Occurring just after the Naked Bike Ride and the Creole Tomato Fest, the Gay Pride Parade seems to be growing each year. In addition to the many LGBT groups, there were representatives from rugby, track club and kickball teams, the teachers union, Planned Parenthood and community organizations like churches and a suicide prevention center. And of course there were drag queens and walking groups from Big Easy Sisters of Perpetual Indulgence, Mystic Krewe of the Lords of Leather and the New Orleans Girls of Leather. Continue reading
Category Archives: Culture
Rolling annually past the Creole Tomato Fest, the World Naked Bike Ride is one of our city’s simplest parades. People roll past in various and creative stages of dress and undress. Calling attention to bike safety, this year’s parade had an added reaction to recent targeting of cyclists in various assaults. The themes of naturalness, respect for the Earth and pride in owning your shape and size run deep but at the end of the day, it’s just a lot of fun to watch decorated naked people bike past. Enjoy the photos and don’t forget to check out posts on the Tomato Fest and the Gay Pride Parade. Continue reading
The 31st annual Creole Tomato Fest delivered food, music, cocktails, food demos and the perfect backdrop to 2 parades, the Naked Bike Ride and the Gay Pride Parade (my next 2 posts). It was a warm, breezy day in the French Quarter so crowds were steady but lines weren’t too long. We headed straight for George’s Produce Co. for my favorite dish every year, The Pontchartrain – Sliced Creole Tomato topped with lump crab meat remoulade. So simple and so freaking good. We weren’t surprised when they won Best of the Fest’s “Tastiest Dish.” Continue reading
The rain held off for the first day of the 8th annual New Orleans Oyster Festival in Woldenberg Park. I’ve attended every year for the live music, food booths, local artists (most of whom have oyster-inspired pieces of art, housewares and jewelry) and food demonstrations. Like many of our festivals, the event is meant to give back to the local community – this time through several non-profits aimed at coastal restoration. They provided oyster shell recycling bins to help build coastal reefs – so even throwing away your trash properly helped the coastline. Continue reading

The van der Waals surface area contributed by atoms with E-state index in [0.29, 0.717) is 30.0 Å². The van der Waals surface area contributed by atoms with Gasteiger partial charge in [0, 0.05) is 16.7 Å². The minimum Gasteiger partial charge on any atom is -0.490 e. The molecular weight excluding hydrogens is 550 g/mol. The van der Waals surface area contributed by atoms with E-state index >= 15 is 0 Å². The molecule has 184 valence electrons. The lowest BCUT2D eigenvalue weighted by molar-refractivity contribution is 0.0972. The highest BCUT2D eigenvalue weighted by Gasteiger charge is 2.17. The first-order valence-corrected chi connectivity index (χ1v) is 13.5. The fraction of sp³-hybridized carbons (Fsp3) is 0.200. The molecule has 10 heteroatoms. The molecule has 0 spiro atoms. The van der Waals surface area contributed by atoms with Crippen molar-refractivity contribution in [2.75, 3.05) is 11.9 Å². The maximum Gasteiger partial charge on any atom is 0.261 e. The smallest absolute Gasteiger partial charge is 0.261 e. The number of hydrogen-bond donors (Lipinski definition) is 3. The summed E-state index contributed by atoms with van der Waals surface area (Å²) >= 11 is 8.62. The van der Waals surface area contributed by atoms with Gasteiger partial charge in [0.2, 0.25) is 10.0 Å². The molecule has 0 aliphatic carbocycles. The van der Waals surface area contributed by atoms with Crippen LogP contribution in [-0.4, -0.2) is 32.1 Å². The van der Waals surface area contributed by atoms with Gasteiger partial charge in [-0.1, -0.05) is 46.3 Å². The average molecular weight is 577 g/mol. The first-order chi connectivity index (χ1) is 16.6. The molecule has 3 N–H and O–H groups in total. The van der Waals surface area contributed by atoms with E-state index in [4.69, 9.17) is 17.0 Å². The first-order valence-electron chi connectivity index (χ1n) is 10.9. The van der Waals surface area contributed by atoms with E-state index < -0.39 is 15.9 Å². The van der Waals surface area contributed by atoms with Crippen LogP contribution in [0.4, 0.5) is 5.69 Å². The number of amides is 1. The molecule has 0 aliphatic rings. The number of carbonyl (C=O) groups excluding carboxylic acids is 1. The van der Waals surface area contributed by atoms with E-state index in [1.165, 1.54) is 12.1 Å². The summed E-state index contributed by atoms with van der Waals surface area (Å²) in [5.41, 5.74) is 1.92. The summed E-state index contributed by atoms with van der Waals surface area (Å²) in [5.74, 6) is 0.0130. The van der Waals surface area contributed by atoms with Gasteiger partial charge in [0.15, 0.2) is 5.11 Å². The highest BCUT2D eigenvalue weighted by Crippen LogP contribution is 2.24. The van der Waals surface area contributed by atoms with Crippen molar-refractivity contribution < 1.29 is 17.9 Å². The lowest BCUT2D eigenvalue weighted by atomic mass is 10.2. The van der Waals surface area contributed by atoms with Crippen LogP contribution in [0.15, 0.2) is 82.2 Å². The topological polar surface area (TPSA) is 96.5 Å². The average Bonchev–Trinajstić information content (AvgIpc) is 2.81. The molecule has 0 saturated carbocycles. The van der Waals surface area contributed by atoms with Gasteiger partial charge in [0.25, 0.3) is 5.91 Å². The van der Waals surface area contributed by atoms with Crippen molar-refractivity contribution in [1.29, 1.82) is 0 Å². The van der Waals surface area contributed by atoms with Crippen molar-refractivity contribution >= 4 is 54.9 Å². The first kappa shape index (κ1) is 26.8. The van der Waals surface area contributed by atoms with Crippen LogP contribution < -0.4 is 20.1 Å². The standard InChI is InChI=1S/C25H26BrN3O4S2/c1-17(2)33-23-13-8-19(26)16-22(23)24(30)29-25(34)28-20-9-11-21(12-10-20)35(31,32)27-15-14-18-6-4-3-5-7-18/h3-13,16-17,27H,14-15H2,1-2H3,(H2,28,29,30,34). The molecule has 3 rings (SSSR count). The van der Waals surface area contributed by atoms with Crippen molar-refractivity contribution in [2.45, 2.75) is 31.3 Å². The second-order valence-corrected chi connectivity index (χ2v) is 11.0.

I arrived early for my Jazz Fest book signing and started the day with Glen David Andrews in the Blues Tent. The tents are known for crowds who enjoy sitting in the shade and resting but Andrews got everyone on their feet, hands in the air. His soulful rendition of When Doves Cry turned out to be the best musical performance of the entire day.
The Soul Rebels had everyone dancing at the Congo Square stage. We all put our hands up as numbers for 504, a song celebrating our beloved area code. Continue reading
Because people have jobs, Thursday can be the least crowded day of the entire Jazz Fest schedule. Add a cold rain until after lunchtime and things got off to a very slow start. I volunteered to work in the Kiwanis beer booth to raise money for local children’s activities and got to spend the day remembering everything I love about Jazz Fest. The “shoe forecast” called for boots owing to the rains the night before – todays showers weren’t predicted. But I loved seeing all the fashion fun “boot weather” brings out (favorite pictured below). My friend, Wendy, and I ended up wearing the exact same pair – extra funny since we met when she dressed my character in The Loft years ago.
We set up the booth, got a requisite Crawfish Monica, then wandered to the nearby Acura Stage to watch Cha Wa. Continue reading